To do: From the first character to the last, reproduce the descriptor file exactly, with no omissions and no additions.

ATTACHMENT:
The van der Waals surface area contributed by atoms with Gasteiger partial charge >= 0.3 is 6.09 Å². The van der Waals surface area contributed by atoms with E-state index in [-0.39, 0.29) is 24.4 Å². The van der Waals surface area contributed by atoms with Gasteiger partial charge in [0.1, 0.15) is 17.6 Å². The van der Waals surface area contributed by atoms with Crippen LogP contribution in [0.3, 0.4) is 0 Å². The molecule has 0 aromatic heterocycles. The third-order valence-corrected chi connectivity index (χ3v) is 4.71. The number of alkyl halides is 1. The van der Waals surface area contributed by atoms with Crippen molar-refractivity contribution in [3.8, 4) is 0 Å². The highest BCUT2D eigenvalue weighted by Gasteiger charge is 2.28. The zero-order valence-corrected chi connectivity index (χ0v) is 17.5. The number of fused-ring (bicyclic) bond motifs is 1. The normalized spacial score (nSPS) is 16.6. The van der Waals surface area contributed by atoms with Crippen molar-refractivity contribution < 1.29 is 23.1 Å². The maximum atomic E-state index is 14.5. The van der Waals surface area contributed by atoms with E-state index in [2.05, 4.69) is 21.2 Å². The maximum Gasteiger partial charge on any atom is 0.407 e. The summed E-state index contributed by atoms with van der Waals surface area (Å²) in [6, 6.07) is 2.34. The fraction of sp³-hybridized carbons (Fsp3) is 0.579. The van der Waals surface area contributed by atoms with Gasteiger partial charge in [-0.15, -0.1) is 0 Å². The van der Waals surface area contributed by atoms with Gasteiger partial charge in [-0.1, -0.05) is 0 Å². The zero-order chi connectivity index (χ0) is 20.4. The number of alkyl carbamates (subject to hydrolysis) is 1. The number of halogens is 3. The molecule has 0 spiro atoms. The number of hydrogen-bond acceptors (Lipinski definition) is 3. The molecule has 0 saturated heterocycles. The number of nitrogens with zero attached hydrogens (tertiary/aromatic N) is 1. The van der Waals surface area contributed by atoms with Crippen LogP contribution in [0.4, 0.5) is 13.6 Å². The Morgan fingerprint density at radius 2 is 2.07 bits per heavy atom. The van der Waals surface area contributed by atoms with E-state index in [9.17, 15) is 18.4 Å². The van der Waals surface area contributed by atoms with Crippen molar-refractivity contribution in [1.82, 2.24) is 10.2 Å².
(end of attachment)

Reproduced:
The van der Waals surface area contributed by atoms with Gasteiger partial charge >= 0.3 is 6.09 Å². The van der Waals surface area contributed by atoms with E-state index in [-0.39, 0.29) is 24.4 Å². The van der Waals surface area contributed by atoms with Gasteiger partial charge in [0.1, 0.15) is 17.6 Å². The van der Waals surface area contributed by atoms with Crippen LogP contribution in [0.3, 0.4) is 0 Å². The molecule has 0 aromatic heterocycles. The third-order valence-corrected chi connectivity index (χ3v) is 4.71. The number of alkyl halides is 1. The van der Waals surface area contributed by atoms with Crippen molar-refractivity contribution in [3.8, 4) is 0 Å². The highest BCUT2D eigenvalue weighted by Gasteiger charge is 2.28. The zero-order valence-corrected chi connectivity index (χ0v) is 17.5. The number of fused-ring (bicyclic) bond motifs is 1. The normalized spacial score (nSPS) is 16.6. The van der Waals surface area contributed by atoms with Crippen molar-refractivity contribution < 1.29 is 23.1 Å². The maximum atomic E-state index is 14.5. The van der Waals surface area contributed by atoms with E-state index in [2.05, 4.69) is 21.2 Å². The maximum Gasteiger partial charge on any atom is 0.407 e. The summed E-state index contributed by atoms with van der Waals surface area (Å²) in [6, 6.07) is 2.34. The fraction of sp³-hybridized carbons (Fsp3) is 0.579. The van der Waals surface area contributed by atoms with Gasteiger partial charge in [-0.15, -0.1) is 0 Å². The van der Waals surface area contributed by atoms with Gasteiger partial charge in [-0.1, -0.05) is 0 Å². The zero-order chi connectivity index (χ0) is 20.4. The number of alkyl carbamates (subject to hydrolysis) is 1. The number of halogens is 3. The molecule has 0 spiro atoms. The number of hydrogen-bond acceptors (Lipinski definition) is 3. The molecule has 0 saturated heterocycles. The number of nitrogens with zero attached hydrogens (tertiary/aromatic N) is 1. The van der Waals surface area contributed by atoms with Crippen LogP contribution in [0.4, 0.5) is 13.6 Å². The Morgan fingerprint density at radius 2 is 2.07 bits per heavy atom. The van der Waals surface area contributed by atoms with E-state index in [9.17, 15) is 18.4 Å². The van der Waals surface area contributed by atoms with Crippen molar-refractivity contribution in [1.82, 2.24) is 10.2 Å².